Early this year we wrote about a privately funded, non-profit project by the name of OpenLuna Foundation, whose mission objective is to put a man on the moon using only open source technology. We haven’t checked out on their progress for a while but their website tells me that they are still around and, in fact, they are recruiting at the moment. Anyways, the reason why I remember them today is because of a news article I read at Neatorama.
A Danish company called Copenhagen Suborbitals has developed a rocket that will send a test dummy into space in a few days, with eventual plans to launch a real, alive, eating and breathing human being. Like OpenLuna Foundation, this project has been built completely by volunteers with no government funding. The HEAT1X-Tycho Brahe rocket can seat one person and will reach an altitude of 93 miles above the Earth.
Tycho Brahe-1 will carry one human passenger, in a half-seated position, into space and back down again.
The seat is designed to minimise the gravitational pull on the passenger’s spine.
Whoever is on board will also have to wear a pressure suit, like those worn by fighter pilots, to make sure they don’t pass out.
At the top of the module is a see-through polymer plexiglass dome, giving the astronaut a once-in-a-lifetime view of their journey.
It’s planned that the spacecraft will travel in an arc, jettisoning the rocket about halfway up and eventually peaking more than 100km above the Earth before coming down.
After it re-enters the atmosphere, parachutes will be deployed to slow it before it hits the water.
This might seem fancy and audacious, but the company is actually preparing to launch a rocket as I write this, an unmanned one at first, this weekend. The unmanned flight will reach a height of 30Km, not exactly “space”, but their fourth generation rocket HEAT-4 will be capable of. And that is the one which is scheduled to carry a human.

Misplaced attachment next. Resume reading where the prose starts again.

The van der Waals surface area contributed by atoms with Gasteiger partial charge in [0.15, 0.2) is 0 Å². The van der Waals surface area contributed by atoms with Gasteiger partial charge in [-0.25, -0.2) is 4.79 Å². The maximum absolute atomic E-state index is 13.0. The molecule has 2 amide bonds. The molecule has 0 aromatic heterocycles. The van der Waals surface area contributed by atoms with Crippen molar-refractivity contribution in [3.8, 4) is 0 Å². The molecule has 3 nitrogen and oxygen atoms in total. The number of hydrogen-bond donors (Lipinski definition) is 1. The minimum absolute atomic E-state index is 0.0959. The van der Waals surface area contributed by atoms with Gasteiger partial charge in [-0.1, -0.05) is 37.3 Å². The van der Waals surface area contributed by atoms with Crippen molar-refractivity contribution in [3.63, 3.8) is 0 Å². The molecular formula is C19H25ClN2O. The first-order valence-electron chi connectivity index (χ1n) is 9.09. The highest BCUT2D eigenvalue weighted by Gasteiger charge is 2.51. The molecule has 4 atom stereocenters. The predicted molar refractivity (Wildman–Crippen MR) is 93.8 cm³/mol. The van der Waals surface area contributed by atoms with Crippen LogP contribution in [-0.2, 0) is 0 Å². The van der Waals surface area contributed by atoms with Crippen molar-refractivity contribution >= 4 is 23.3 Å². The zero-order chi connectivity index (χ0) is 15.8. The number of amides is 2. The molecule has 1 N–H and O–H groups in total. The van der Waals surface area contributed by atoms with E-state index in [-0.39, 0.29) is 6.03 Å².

Here is the Tycho Brahe-1 rocket.
Looks good, but wait till you see the capsule that will hold the human being.
Err! Now I’m not sure. Getting locked in a cigar shaped coffin with barely enough room to move your arms and shooting out from a canon is certainly not high up on my list of things to do, or anyone else’s I guess. This doesn’t look right.
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How is this capsule supposed to land? Will the astronaut be head down when the parachute deploys?
I assume it will be a low speed ballistic flight or that glass bubble is going to be in serious trouble during re-entry. How is it prevented from spinning or tumbling? The astronaut could find himself in the equivalent of a spin dryer and be dead before he reaches the ground.
Other than the possibility of killing your "human passenger", what is the purpose of this launch? If I'm not mistaken, manned space flight has already been done.